I claim:

l. An electrical .machine-of the class described comprising: two electromagnetic elements; means mounting said elements in hypccyclic relationship for relative rotation to dene an air gap between the elements increasing in length from a point therebetween; means for energizing one of said elements to create a non-changing magnetic field; one-of said elements having a circular set of electromagnets operating in said magnetic field; means for supplying current to said magnets lto create 'a rotating field .'inwhich a predetermined number of the magnets will be maintained at one polarity while the remaining magnets will be maintained .at the opposite polarity, so that forces of attraction and repulsion will be created across predetermined portions of the air gap, to .move the rotatable element; and means by which flux Variations in the cores of the magnets occurring as the magnets are successively shorted during rotation of the rotatable element, are caused to be transferred by transformer action to other magnets in such positions as will produce more torque in the fields of attraction and repulsion Without increasing the amount oi current consumed by the machine for a given output.

2. An electrical machine of the class described comprising: two electromagnetic elements; means mounting said elements in hypocyclic relationship for relative rotation to define .an air gap between the elements increasing in length from a point therebetween', means for energizing one of said elements to create a non-changing rmagnetic field; one of said elements having a circular set of -electromagnets each having a plurality of windings and operating in said magnetic eld; means for supplying vcurrent to said 4magnets to create a rotating field vin which a `predetermined number of the magnets will be maintained at one polarity while the vremaining magnets will be maintained at the oppositepolarity, so that forces of attraction 'and lrepulsion will be created across predetermined portions of the air gap, to move the rotatable element; and means providing such electrical connections between the windings of said magnets as will `cause iiuxvariations inthe cores of the magnets occurring as the magnets are successively shorted during rotation vof the rotatable element, to be transferred by transformer action to the `windings of other magnets in positions to produce more torque in the fields of ,attraction and repulsion without increasing the amount of current consumed by the machine for a given output.

3. An electrical machine of :the class described comprising: two'electromagnetlc elements; means mounting 4said elements 'in hypocyclic relationship for relative rotation to ydeiine an air gap between increasing from a point between the elements; means for energizing one of said elements to create la non-changing magnetic field; one of said elements having a circular set of electromagnets operating in said magnetic field; each of said magnets having a plurality of windings series-connected to the ,respective windings of the other magnets; means for supplying current to -saidmagnets to create .a rotating iield in which a predetermined number of .the magnets will `be maintained at one polarity While the remaining magnets vwill be maintained at the opposite polarity, so that forces of attraction and repulsion will be created across predetermined portions of the vair gap, to move the rotatable element; and jumpers so connecting the windings of the magnets in parallel, that flux variations occurring in the cores of the magnets as they are shorted during rotation of vthe rotatable element, will be transferred 'by transformer action to other magnets in positions to produce more torque in the iields Aof attraction and repulsion Without increasing the amount of current consumed by the machine for a given output.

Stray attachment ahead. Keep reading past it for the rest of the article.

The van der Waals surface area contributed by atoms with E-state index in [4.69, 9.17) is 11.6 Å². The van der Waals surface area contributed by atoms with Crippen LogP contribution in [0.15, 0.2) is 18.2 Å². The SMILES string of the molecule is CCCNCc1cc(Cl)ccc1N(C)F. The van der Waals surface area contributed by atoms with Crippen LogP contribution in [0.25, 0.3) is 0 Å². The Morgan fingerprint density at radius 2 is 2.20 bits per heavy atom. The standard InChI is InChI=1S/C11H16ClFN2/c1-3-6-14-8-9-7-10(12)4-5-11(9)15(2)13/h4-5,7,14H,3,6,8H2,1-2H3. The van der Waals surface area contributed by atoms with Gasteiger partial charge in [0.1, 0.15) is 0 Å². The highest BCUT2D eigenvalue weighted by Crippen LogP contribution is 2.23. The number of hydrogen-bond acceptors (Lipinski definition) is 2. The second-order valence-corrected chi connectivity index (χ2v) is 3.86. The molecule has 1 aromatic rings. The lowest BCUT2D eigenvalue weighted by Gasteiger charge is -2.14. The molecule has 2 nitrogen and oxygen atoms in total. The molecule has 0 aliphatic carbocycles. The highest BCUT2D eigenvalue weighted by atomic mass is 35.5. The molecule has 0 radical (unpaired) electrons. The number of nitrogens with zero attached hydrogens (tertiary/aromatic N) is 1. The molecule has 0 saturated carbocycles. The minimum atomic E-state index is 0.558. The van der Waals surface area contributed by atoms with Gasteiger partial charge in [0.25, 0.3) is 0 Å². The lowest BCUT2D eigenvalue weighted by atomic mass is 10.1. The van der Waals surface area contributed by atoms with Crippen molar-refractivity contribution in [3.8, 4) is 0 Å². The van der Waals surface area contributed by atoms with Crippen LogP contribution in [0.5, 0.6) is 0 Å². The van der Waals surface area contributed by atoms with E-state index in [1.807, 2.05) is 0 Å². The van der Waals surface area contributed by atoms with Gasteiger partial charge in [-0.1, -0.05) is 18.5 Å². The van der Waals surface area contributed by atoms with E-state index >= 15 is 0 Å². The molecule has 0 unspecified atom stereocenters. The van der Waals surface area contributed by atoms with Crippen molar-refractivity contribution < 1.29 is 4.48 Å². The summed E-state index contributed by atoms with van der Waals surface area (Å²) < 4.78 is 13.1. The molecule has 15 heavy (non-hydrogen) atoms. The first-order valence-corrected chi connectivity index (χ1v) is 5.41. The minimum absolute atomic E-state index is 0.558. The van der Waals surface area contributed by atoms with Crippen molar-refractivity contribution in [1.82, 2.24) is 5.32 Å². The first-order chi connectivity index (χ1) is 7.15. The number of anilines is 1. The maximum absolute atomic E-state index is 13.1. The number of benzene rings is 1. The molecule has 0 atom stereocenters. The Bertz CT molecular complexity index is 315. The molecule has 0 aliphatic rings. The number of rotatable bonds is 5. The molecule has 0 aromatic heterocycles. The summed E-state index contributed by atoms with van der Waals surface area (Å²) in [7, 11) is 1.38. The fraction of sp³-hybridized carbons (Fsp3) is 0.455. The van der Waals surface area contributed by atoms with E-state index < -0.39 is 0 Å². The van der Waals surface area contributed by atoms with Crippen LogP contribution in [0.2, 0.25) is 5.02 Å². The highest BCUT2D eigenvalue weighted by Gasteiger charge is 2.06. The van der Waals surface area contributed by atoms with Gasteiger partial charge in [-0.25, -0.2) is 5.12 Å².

Ari-.electrical machine of the class described comprising: two electromagnetic elements; means mounting said elements in hypocyc'lic relation- .ship for relative rotation to define an air gap between the elements increasing in width from a point therebetween; one of said elements having a winding adapted when energized, to create a non-changing magnetic field, one of said elements having a circular set of electromagnets operating in said magnetic field; commutator rings adapted for connection to a source of current supply and journaled in axially spaced relation on one of said elements concentrically thereof; circular sets of commutator segments concentrically related to the other element and on which said rings roll during motion oi the rotatable element, to support the mechanical load of the latter; and means electrically connecting said segments to said magnets.

5. An electrical machine oi the class described comprising; two electromagnetic elements; means mounting said elements in hypocyclic relationship for relative rotation to denne an air gap between 'the elements; one of said elements having a winding adapted when energized, to create a non-changing magnetic eld; one of said elements having a circular set of electromagnets operating in said magnetic field; commutator rings adapted for connection to a source of current supply and journaled in axially spaced relation on one of said elements concentrically thereof; circular sets of commutator segments concentrically related to the other element and on which said rings roll during motion of the rotatable element, to provide radial bearings for the latter; opposed end-thrust bearings between said elements co-a-cting with said rings in maintaining the elements in parallelism axially; and means electrically connecting said segments to said magnets.